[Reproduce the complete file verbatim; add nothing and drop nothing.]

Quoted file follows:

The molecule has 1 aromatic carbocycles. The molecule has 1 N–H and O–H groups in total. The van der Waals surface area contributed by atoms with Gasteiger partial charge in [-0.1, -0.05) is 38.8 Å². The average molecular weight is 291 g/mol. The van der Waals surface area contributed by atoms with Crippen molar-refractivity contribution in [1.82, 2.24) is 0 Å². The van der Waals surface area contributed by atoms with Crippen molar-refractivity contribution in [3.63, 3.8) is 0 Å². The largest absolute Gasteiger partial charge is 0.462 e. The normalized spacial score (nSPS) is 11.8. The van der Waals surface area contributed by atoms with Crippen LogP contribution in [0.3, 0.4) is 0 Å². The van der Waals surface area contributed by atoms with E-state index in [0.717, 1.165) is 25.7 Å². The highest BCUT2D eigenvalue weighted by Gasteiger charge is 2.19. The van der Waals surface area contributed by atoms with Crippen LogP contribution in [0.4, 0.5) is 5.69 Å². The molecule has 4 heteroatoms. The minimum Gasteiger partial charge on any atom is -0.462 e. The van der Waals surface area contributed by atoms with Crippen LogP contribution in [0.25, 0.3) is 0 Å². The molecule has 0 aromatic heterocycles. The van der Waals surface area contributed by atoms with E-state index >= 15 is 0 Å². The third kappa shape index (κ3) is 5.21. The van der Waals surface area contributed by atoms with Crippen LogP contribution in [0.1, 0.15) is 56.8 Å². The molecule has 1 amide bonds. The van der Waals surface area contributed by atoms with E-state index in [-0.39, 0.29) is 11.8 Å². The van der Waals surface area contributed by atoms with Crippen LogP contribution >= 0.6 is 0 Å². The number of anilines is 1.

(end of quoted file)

The molecule has 1 aromatic carbocycles. The molecule has 1 N–H and O–H groups in total. The van der Waals surface area contributed by atoms with Gasteiger partial charge in [-0.1, -0.05) is 38.8 Å². The average molecular weight is 291 g/mol. The van der Waals surface area contributed by atoms with Crippen molar-refractivity contribution in [1.82, 2.24) is 0 Å². The van der Waals surface area contributed by atoms with Crippen molar-refractivity contribution in [3.63, 3.8) is 0 Å². The largest absolute Gasteiger partial charge is 0.462 e. The normalized spacial score (nSPS) is 11.8. The van der Waals surface area contributed by atoms with Crippen LogP contribution in [0.3, 0.4) is 0 Å². The van der Waals surface area contributed by atoms with E-state index in [0.717, 1.165) is 25.7 Å². The highest BCUT2D eigenvalue weighted by Gasteiger charge is 2.19. The van der Waals surface area contributed by atoms with Crippen LogP contribution in [0.4, 0.5) is 5.69 Å². The molecule has 4 heteroatoms. The minimum Gasteiger partial charge on any atom is -0.462 e. The van der Waals surface area contributed by atoms with Crippen LogP contribution in [0.25, 0.3) is 0 Å². The molecule has 0 aromatic heterocycles. The van der Waals surface area contributed by atoms with E-state index >= 15 is 0 Å². The third kappa shape index (κ3) is 5.21. The van der Waals surface area contributed by atoms with Crippen LogP contribution in [0.1, 0.15) is 56.8 Å². The molecule has 1 amide bonds. The van der Waals surface area contributed by atoms with E-state index in [-0.39, 0.29) is 11.8 Å². The van der Waals surface area contributed by atoms with Crippen LogP contribution >= 0.6 is 0 Å². The number of anilines is 1.